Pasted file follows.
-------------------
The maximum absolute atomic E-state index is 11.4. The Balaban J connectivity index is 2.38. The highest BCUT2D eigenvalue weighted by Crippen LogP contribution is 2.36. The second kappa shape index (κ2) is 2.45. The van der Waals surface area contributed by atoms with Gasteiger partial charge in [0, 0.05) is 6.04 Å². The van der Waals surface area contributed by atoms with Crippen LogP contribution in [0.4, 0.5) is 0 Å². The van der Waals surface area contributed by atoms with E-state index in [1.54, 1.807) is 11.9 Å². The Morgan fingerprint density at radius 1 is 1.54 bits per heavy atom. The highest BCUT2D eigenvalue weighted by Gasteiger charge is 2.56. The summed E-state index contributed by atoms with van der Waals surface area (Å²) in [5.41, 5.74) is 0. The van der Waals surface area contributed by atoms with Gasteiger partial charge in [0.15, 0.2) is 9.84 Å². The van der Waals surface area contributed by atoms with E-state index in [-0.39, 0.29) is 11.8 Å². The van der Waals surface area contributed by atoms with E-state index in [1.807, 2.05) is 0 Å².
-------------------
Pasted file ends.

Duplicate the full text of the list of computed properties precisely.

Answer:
The maximum absolute atomic E-state index is 11.4. The Balaban J connectivity index is 2.38. The highest BCUT2D eigenvalue weighted by Crippen LogP contribution is 2.36. The second kappa shape index (κ2) is 2.45. The van der Waals surface area contributed by atoms with Gasteiger partial charge in [0, 0.05) is 6.04 Å². The van der Waals surface area contributed by atoms with Crippen LogP contribution in [0.4, 0.5) is 0 Å². The van der Waals surface area contributed by atoms with E-state index in [1.54, 1.807) is 11.9 Å². The Morgan fingerprint density at radius 1 is 1.54 bits per heavy atom. The highest BCUT2D eigenvalue weighted by Gasteiger charge is 2.56. The summed E-state index contributed by atoms with van der Waals surface area (Å²) in [5.41, 5.74) is 0. The van der Waals surface area contributed by atoms with Gasteiger partial charge in [0.15, 0.2) is 9.84 Å². The van der Waals surface area contributed by atoms with E-state index in [-0.39, 0.29) is 11.8 Å². The van der Waals surface area contributed by atoms with E-state index in [1.807, 2.05) is 0 Å².